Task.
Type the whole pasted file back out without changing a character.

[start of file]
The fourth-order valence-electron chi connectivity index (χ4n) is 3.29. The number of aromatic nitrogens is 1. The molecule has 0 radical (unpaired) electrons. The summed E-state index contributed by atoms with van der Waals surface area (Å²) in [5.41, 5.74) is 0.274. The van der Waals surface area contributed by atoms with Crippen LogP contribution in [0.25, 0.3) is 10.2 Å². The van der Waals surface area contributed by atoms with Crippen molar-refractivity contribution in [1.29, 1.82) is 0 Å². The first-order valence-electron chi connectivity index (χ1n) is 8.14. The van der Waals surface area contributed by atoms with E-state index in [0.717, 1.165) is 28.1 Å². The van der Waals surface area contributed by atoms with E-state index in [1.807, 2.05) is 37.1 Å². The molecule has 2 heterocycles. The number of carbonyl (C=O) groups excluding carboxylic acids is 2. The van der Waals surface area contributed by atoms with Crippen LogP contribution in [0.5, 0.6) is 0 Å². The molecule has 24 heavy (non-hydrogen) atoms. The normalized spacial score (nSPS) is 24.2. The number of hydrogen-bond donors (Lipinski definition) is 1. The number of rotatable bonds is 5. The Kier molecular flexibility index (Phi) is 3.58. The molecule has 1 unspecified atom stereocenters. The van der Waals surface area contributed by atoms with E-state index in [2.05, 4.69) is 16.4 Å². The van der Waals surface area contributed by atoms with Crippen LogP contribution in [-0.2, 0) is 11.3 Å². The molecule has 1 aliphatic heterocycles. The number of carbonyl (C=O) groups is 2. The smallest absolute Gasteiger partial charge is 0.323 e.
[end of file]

The fourth-order valence-electron chi connectivity index (χ4n) is 3.29. The number of aromatic nitrogens is 1. The molecule has 0 radical (unpaired) electrons. The summed E-state index contributed by atoms with van der Waals surface area (Å²) in [5.41, 5.74) is 0.274. The van der Waals surface area contributed by atoms with Crippen LogP contribution in [0.25, 0.3) is 10.2 Å². The van der Waals surface area contributed by atoms with Crippen molar-refractivity contribution in [1.29, 1.82) is 0 Å². The first-order valence-electron chi connectivity index (χ1n) is 8.14. The van der Waals surface area contributed by atoms with E-state index in [0.717, 1.165) is 28.1 Å². The van der Waals surface area contributed by atoms with E-state index in [1.807, 2.05) is 37.1 Å². The molecule has 2 heterocycles. The number of carbonyl (C=O) groups excluding carboxylic acids is 2. The van der Waals surface area contributed by atoms with Crippen LogP contribution in [0.5, 0.6) is 0 Å². The molecule has 24 heavy (non-hydrogen) atoms. The normalized spacial score (nSPS) is 24.2. The number of hydrogen-bond donors (Lipinski definition) is 1. The number of rotatable bonds is 5. The Kier molecular flexibility index (Phi) is 3.58. The molecule has 1 unspecified atom stereocenters. The van der Waals surface area contributed by atoms with E-state index in [2.05, 4.69) is 16.4 Å². The van der Waals surface area contributed by atoms with Crippen LogP contribution in [-0.2, 0) is 11.3 Å². The molecule has 1 aliphatic heterocycles. The number of carbonyl (C=O) groups is 2. The smallest absolute Gasteiger partial charge is 0.323 e.